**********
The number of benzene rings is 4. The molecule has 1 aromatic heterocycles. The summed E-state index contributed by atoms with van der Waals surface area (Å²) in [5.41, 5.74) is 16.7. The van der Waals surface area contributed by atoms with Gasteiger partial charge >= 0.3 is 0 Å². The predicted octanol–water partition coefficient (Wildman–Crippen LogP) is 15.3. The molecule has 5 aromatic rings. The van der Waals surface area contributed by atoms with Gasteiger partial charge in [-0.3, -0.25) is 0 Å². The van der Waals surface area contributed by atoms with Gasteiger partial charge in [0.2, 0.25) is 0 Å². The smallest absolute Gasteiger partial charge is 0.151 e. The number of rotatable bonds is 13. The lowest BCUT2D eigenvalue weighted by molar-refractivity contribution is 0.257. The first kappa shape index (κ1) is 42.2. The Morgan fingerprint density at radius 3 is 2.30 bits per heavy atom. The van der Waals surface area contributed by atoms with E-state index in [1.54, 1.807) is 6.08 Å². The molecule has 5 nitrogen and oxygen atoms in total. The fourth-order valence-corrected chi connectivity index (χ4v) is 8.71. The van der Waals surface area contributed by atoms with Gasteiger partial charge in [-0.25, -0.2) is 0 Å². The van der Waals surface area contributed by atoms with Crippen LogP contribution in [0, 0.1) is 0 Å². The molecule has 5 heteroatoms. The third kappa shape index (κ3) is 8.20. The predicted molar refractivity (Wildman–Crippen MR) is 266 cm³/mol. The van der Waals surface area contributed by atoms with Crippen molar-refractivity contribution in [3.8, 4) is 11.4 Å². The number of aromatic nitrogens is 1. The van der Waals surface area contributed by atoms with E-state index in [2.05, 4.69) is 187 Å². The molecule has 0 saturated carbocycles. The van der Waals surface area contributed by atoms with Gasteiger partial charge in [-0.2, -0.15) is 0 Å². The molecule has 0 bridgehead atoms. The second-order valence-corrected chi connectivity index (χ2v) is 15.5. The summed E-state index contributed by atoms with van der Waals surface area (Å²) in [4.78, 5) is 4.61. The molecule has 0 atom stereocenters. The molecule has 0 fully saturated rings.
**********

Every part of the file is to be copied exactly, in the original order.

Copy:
The number of benzene rings is 4. The molecule has 1 aromatic heterocycles. The summed E-state index contributed by atoms with van der Waals surface area (Å²) in [5.41, 5.74) is 16.7. The van der Waals surface area contributed by atoms with Gasteiger partial charge >= 0.3 is 0 Å². The predicted octanol–water partition coefficient (Wildman–Crippen LogP) is 15.3. The molecule has 5 aromatic rings. The van der Waals surface area contributed by atoms with Gasteiger partial charge in [-0.3, -0.25) is 0 Å². The van der Waals surface area contributed by atoms with Gasteiger partial charge in [0.2, 0.25) is 0 Å². The smallest absolute Gasteiger partial charge is 0.151 e. The number of rotatable bonds is 13. The lowest BCUT2D eigenvalue weighted by molar-refractivity contribution is 0.257. The first kappa shape index (κ1) is 42.2. The Morgan fingerprint density at radius 3 is 2.30 bits per heavy atom. The van der Waals surface area contributed by atoms with E-state index in [1.54, 1.807) is 6.08 Å². The molecule has 5 nitrogen and oxygen atoms in total. The fourth-order valence-corrected chi connectivity index (χ4v) is 8.71. The van der Waals surface area contributed by atoms with Gasteiger partial charge in [-0.25, -0.2) is 0 Å². The van der Waals surface area contributed by atoms with Crippen LogP contribution in [0, 0.1) is 0 Å². The molecule has 5 heteroatoms. The third kappa shape index (κ3) is 8.20. The predicted molar refractivity (Wildman–Crippen MR) is 266 cm³/mol. The van der Waals surface area contributed by atoms with Crippen molar-refractivity contribution in [3.8, 4) is 11.4 Å². The number of aromatic nitrogens is 1. The van der Waals surface area contributed by atoms with E-state index in [2.05, 4.69) is 187 Å². The molecule has 0 saturated carbocycles. The van der Waals surface area contributed by atoms with Gasteiger partial charge in [-0.2, -0.15) is 0 Å². The molecule has 0 bridgehead atoms. The second-order valence-corrected chi connectivity index (χ2v) is 15.5. The summed E-state index contributed by atoms with van der Waals surface area (Å²) in [4.78, 5) is 4.61. The molecule has 0 atom stereocenters. The molecule has 0 fully saturated rings.